Most people can agree that Covid-19 has been nothing but a thorn in many people’s sides. While it may have been nice in the beginning to work from home, many have come to realize that being stuck inside with your family all day every day gets old fast. One positive outcome of staying/working from home, however, is the effect it has had on the environment.

One noticeable impact is the reduction of Nitrogen dioxide (NO2) across the globe. This kind of emission is typically generated through trucks, busses, & power generation facilities. It is known to produce respiratory problems in higher concentrations, form acid rain when in the atmosphere and contribute the haze that can be seen from a distance around cities. While this is great right now, it may only be temporary as once a viable vaccine is distributed, everything will be back in full gear and most of this pollutant is produced by public transportation, shipping goods, and power generation. To prevent this rebound or limit its extent, we would need to employ greener transportation and power generation.

Another impact has been on our waterways, beaches, and parks. With the reduction in trade and travel, there has been a significant reduction in the water’s turbidity and the amount of discarded trash. For instance, in Venice, the typically cloudy waters are now crystal clear, and wildlife is returning to the areas where there was once heavy traffic. Popular beaches such as those in Acapulco or Barcelona now have water that is crystal clear as well.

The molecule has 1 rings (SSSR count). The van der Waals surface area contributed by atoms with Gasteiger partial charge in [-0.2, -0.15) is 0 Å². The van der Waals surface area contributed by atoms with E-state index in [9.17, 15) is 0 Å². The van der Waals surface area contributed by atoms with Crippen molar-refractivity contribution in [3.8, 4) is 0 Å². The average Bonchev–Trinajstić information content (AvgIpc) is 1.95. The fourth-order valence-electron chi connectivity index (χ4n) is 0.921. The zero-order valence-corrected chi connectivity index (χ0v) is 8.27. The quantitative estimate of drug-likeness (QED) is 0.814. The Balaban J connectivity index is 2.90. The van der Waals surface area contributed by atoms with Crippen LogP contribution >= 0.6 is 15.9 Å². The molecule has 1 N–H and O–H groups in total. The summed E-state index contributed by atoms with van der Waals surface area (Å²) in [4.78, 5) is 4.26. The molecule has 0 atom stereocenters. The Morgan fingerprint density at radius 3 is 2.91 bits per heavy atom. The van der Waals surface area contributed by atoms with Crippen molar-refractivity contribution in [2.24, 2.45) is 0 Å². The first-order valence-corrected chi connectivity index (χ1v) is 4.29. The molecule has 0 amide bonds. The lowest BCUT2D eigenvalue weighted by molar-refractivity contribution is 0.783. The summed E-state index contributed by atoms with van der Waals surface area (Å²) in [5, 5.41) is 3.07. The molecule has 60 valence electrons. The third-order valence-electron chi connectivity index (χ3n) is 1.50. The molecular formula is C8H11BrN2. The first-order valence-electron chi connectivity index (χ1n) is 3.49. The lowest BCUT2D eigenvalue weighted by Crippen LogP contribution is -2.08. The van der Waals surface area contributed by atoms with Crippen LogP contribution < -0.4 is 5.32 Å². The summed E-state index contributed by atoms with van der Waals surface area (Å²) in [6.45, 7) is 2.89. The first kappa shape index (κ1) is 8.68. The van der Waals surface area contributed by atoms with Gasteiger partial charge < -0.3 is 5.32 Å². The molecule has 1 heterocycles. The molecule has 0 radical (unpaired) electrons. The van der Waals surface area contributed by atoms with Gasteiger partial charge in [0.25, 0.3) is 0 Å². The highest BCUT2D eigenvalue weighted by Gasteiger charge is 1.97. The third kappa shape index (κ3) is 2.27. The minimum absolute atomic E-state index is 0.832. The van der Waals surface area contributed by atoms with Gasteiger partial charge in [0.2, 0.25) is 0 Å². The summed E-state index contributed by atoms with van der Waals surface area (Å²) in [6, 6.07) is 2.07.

While the stay at home orders have done wonders for reducing pollution, they have also greatly impacted the global economy. Many are out of work, and some companies have begun to look towards working remotely for the long term. Some of these companies include Amazon, Adobe, and Capital One, to name a few. Hopefully, a viable vaccine can be perfected and distributed soon so we all can return to some semblance of normalcy.

 

Photos by Trent L. Schindler. NASA’s Scientific Visualization Studio. June 24, 2020. https://svs.gsfc.nasa.gov/4810